50 OF AUSTRALIA'S MOST COLLECTABLE ARTISTS: DESTINY DEACON
50 of Australia's Most Collectable Artists: Destiny Deacon - Art Collector
|Issue 51, January - March 2010|
|This profile appeared in the "50 of Australia's Most Collectable Artists 2010" feature, part of the annual special issue "50 Things Collectors Need to Know 2010"|
|Since her first solo show Caste Offs at the Australian Centre for Photography, Sydney in 1993 there has been no slowing Destiny Deacon’s torpedo-like rise to fame. Still a comparatively young artist – she was born in 1957 – every exhibition she has held has continued to shock, shame and stun her audience. Shame because her witty but searing use of European kitsch, which subjugates real Aboriginal traditions and imagery, cuts to the bone of Australian racial history.|
It’s a unique formula, one that hints at bleak humour, but one doesn’t laugh, one cringes at this heartfelt critique of white Australia.
In 2009 Deacon was included in the Clemenger Contemporary Art Award at the National Gallery of Victoria with a suite of particularly disturbing images. It was as though she had set herself the epic task of encapsulating all of the myriad issues of post-colonial Indigenous reality. With her trademark black dolls there were strong whiffs of white supremacy (Action Men), the issue of obesity (Ill Gotten Gains) and the sickeningly bizarre nature of racism in the sports – a black figure tossing its own head through a basketball hoop (Going for a Goal). Deacon was taking no prisoners.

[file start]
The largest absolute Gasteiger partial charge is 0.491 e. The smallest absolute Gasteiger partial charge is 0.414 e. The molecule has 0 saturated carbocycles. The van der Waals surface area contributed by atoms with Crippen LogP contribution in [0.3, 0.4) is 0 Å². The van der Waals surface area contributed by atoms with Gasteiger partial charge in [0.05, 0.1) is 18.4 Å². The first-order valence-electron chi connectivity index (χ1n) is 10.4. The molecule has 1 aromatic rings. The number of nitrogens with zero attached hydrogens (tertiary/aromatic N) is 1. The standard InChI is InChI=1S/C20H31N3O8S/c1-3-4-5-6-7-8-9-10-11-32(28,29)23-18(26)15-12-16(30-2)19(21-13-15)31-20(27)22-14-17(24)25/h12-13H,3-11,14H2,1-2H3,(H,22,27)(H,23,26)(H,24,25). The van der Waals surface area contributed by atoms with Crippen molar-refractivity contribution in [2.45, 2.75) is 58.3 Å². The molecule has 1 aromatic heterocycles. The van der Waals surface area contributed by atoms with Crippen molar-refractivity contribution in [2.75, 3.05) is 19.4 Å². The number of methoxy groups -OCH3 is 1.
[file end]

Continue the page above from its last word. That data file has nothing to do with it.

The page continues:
In 2006 she was the subject of a major survey show in Tokyo, Destiny Deacon: Walk & don’t look blak, curated by Natalie King. Her international profile had already included participating in the Yokohama Triennale of Contemporary Art in 2001 and in Documenta 11 in Germany in 2002. Writing on her 2004 exhibition at the Museum of Contemporary Art in Sydney, Natalie King noted that: “Dolls are silent reminders of childhood, but Deacon gives voice to her dolls by communicating feelings … these dolls are decapitated, amputated or contorted, thereby becoming animated and expressive characters in Deacon’s psychodramas. In doing so, they confront prejudice and inequality in their inimitable way.”
In a conversation with Virginia Fraser published in the same catalogue, Fraser asked Deacon how calculated the irony and humour in her work was. “First I labour for an idea, one that usually ends up being sad or pathetic,” Deacon replied. “Then during the agony process of getting the image done, somehow things take a turn towards the ironic. Humour cuts deep. I like to think that there’s a laugh and a tear in each picture.”